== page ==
Surviving a friend’s suicide

‘I know something about black holes now—because there was one inside of him.’

 

There is a weapon called the neutron bomb, designed to destroy all life in the target area without doing too much damage to man-made structures. That’s how suicide feels to the survivors: Things might look untouched on the outside, but inside your entire world has been blown to smithereens.

One of the saddest things about suicide is the way its shock and horror tend to blot out the rest of a person’s life — all the ordinary coffee-sipping mornings and sweet sunlit afternoons. It’s as if you’ve spilled ink all over your favorite picture. I don’t want that to happen to my memories of Jon. He was brilliant, funny, restless, kind, sarcastic, gentle and moody. He was tall and had a red beard. He liked fishing and drinking beer and fixing broken things and sitting around campfires and talking and making music. I miss his red beard and the shape of his nose, the loose-limbed way he moved into a room, the tilt of his head as he turned to speak, swiveling on a barstool. I miss his gravelly voice and his full-bodied laugh and his insight into the clues in the Sunday crossword.

I did a watercolor of him once. He was playing his guitar, his big freckled hands roaming over the strings, head tilted back and eyes closed, singing. There’s a beat-up baseball cap on his head and his sneakered foot taps out the rhythm. I used to think that if you painted something sincerely, you would come to know it well. And I thought I knew Jon very well; I memorized the shape of his long body in the darkness. I think I was closer to him than anyone. But when the darkness came over him, as it sometimes did, I could not find a way through the crazy fog of his anger and pain.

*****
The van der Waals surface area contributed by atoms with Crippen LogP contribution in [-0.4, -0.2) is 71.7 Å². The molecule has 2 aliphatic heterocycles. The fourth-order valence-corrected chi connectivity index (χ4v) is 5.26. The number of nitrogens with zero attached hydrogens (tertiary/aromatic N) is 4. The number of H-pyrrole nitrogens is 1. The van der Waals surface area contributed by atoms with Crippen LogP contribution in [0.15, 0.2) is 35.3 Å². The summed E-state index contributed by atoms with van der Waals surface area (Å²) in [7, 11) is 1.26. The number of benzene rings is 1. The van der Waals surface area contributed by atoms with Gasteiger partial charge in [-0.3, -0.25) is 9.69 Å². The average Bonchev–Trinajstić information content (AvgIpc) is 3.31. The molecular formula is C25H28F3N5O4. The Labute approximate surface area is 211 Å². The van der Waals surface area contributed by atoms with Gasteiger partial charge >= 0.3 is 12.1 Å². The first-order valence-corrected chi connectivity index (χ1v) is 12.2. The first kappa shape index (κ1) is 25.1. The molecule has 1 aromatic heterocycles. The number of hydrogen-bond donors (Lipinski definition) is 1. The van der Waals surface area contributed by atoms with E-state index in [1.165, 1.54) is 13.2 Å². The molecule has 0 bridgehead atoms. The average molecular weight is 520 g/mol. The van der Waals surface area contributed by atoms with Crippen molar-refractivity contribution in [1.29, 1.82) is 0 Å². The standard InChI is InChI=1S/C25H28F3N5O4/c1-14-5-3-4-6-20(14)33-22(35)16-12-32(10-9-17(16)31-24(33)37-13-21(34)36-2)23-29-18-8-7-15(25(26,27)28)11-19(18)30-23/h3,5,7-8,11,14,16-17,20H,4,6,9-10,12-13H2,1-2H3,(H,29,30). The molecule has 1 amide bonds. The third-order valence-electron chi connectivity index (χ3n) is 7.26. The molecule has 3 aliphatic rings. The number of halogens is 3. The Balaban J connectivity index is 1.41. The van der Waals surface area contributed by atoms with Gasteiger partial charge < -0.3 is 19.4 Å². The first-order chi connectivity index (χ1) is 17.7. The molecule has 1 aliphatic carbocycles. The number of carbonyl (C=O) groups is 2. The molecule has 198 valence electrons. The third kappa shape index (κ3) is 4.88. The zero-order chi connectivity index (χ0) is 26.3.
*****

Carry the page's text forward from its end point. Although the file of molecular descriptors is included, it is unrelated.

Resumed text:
When we broke up, I cried all night and listened to Patsy Cline and wallowed in heartbreak. But our friendship survived, maybe even grew stronger. This was the guy who drove all the way from Denver to Cripple Creek, Colorado, one Christmas during a major snowstorm to deal with one of my antique-plumbing catastrophes. When back surgery landed me in the hospital, he visited daily and rubbed my feet and listened to me gripe. I showed him all my artwork, and he told me the truth about it.

When I moved to the Western Slope, he sent me tapes of music and wacky postcards and slightly wistful love poems. And whenever he was passing through – he pretty much lived on the road, in his big green truck with its handmade camper – he always stopped to visit me, and lingered.

Late at night on one of these visits, he told me he’d tried to kill himself and been hospitalized for two months. What do you say when a friend says something like that? I don’t know what I said to him; the words are drowned out by the howling silence of What Happened After. But I think I know something about black holes now, because there was one inside my friend, with a gravitational field too strong for any light to escape it. Jon went out of his way to sound matter-of-fact. He failed this time, he said calmly, but sooner or later he’d succeed; this wasn’t his first attempt, and a person got better with practice.

We debated the subject of suicide as if we were civilized ethicists of opposing viewpoints on a PBS talk show. He was a far better debater than I, reasoned, single-minded and fierce on this awful subject. What could I do but cry and plead? All his words were cool and careful, and his eyes were windows into nothing.